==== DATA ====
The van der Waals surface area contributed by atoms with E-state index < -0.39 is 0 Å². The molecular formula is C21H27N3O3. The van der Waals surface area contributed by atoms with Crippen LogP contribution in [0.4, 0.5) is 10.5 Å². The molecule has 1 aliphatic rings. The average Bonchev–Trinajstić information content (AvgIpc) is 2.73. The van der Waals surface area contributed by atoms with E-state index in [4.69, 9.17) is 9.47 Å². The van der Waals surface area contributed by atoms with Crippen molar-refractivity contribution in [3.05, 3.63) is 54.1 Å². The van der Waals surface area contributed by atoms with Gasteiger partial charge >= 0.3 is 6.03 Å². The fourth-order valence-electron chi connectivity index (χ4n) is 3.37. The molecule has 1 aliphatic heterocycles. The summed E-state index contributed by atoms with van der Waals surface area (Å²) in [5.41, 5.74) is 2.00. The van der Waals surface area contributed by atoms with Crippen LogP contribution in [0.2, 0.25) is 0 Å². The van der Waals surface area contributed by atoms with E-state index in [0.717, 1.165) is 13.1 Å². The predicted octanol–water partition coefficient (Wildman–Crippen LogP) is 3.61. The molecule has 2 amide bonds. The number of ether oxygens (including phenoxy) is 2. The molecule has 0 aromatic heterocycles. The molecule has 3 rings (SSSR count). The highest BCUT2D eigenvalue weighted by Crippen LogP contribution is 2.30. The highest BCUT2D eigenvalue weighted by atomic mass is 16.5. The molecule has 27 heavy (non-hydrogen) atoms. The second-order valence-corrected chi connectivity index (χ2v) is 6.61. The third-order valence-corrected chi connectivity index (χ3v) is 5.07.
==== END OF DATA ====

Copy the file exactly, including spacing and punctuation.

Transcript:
The van der Waals surface area contributed by atoms with E-state index < -0.39 is 0 Å². The molecular formula is C21H27N3O3. The van der Waals surface area contributed by atoms with Crippen LogP contribution in [0.4, 0.5) is 10.5 Å². The molecule has 1 aliphatic rings. The average Bonchev–Trinajstić information content (AvgIpc) is 2.73. The van der Waals surface area contributed by atoms with E-state index in [4.69, 9.17) is 9.47 Å². The van der Waals surface area contributed by atoms with Crippen molar-refractivity contribution in [3.05, 3.63) is 54.1 Å². The van der Waals surface area contributed by atoms with Gasteiger partial charge >= 0.3 is 6.03 Å². The fourth-order valence-electron chi connectivity index (χ4n) is 3.37. The molecule has 1 aliphatic heterocycles. The summed E-state index contributed by atoms with van der Waals surface area (Å²) in [5.41, 5.74) is 2.00. The van der Waals surface area contributed by atoms with Crippen LogP contribution in [0.2, 0.25) is 0 Å². The van der Waals surface area contributed by atoms with E-state index in [0.717, 1.165) is 13.1 Å². The predicted octanol–water partition coefficient (Wildman–Crippen LogP) is 3.61. The molecule has 2 amide bonds. The number of ether oxygens (including phenoxy) is 2. The molecule has 0 aromatic heterocycles. The molecule has 3 rings (SSSR count). The highest BCUT2D eigenvalue weighted by Crippen LogP contribution is 2.30. The highest BCUT2D eigenvalue weighted by atomic mass is 16.5. The molecule has 27 heavy (non-hydrogen) atoms. The second-order valence-corrected chi connectivity index (χ2v) is 6.61. The third-order valence-corrected chi connectivity index (χ3v) is 5.07.